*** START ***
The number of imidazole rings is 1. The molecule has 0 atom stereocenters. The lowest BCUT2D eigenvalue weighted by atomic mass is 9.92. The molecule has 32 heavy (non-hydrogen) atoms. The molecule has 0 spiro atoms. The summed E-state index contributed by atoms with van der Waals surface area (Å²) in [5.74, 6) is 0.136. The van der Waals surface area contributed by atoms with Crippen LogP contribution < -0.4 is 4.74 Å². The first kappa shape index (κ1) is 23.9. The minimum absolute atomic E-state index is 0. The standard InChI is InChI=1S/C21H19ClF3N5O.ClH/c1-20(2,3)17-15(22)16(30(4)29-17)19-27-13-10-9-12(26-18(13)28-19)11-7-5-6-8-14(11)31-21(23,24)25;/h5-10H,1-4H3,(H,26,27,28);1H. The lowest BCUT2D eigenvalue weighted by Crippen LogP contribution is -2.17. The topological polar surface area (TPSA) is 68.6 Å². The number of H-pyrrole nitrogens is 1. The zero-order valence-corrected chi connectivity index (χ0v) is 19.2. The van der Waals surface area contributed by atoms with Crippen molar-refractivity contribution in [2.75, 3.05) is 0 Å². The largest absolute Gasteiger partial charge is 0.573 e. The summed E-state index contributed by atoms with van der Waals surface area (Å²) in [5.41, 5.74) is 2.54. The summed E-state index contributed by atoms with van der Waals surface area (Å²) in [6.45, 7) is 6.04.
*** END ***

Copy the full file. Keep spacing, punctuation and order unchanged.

The number of imidazole rings is 1. The molecule has 0 atom stereocenters. The lowest BCUT2D eigenvalue weighted by atomic mass is 9.92. The molecule has 32 heavy (non-hydrogen) atoms. The molecule has 0 spiro atoms. The summed E-state index contributed by atoms with van der Waals surface area (Å²) in [5.74, 6) is 0.136. The van der Waals surface area contributed by atoms with Crippen LogP contribution < -0.4 is 4.74 Å². The first kappa shape index (κ1) is 23.9. The minimum absolute atomic E-state index is 0. The standard InChI is InChI=1S/C21H19ClF3N5O.ClH/c1-20(2,3)17-15(22)16(30(4)29-17)19-27-13-10-9-12(26-18(13)28-19)11-7-5-6-8-14(11)31-21(23,24)25;/h5-10H,1-4H3,(H,26,27,28);1H. The lowest BCUT2D eigenvalue weighted by Crippen LogP contribution is -2.17. The topological polar surface area (TPSA) is 68.6 Å². The number of H-pyrrole nitrogens is 1. The zero-order valence-corrected chi connectivity index (χ0v) is 19.2. The van der Waals surface area contributed by atoms with Crippen molar-refractivity contribution in [2.75, 3.05) is 0 Å². The largest absolute Gasteiger partial charge is 0.573 e. The summed E-state index contributed by atoms with van der Waals surface area (Å²) in [5.41, 5.74) is 2.54. The summed E-state index contributed by atoms with van der Waals surface area (Å²) in [6.45, 7) is 6.04.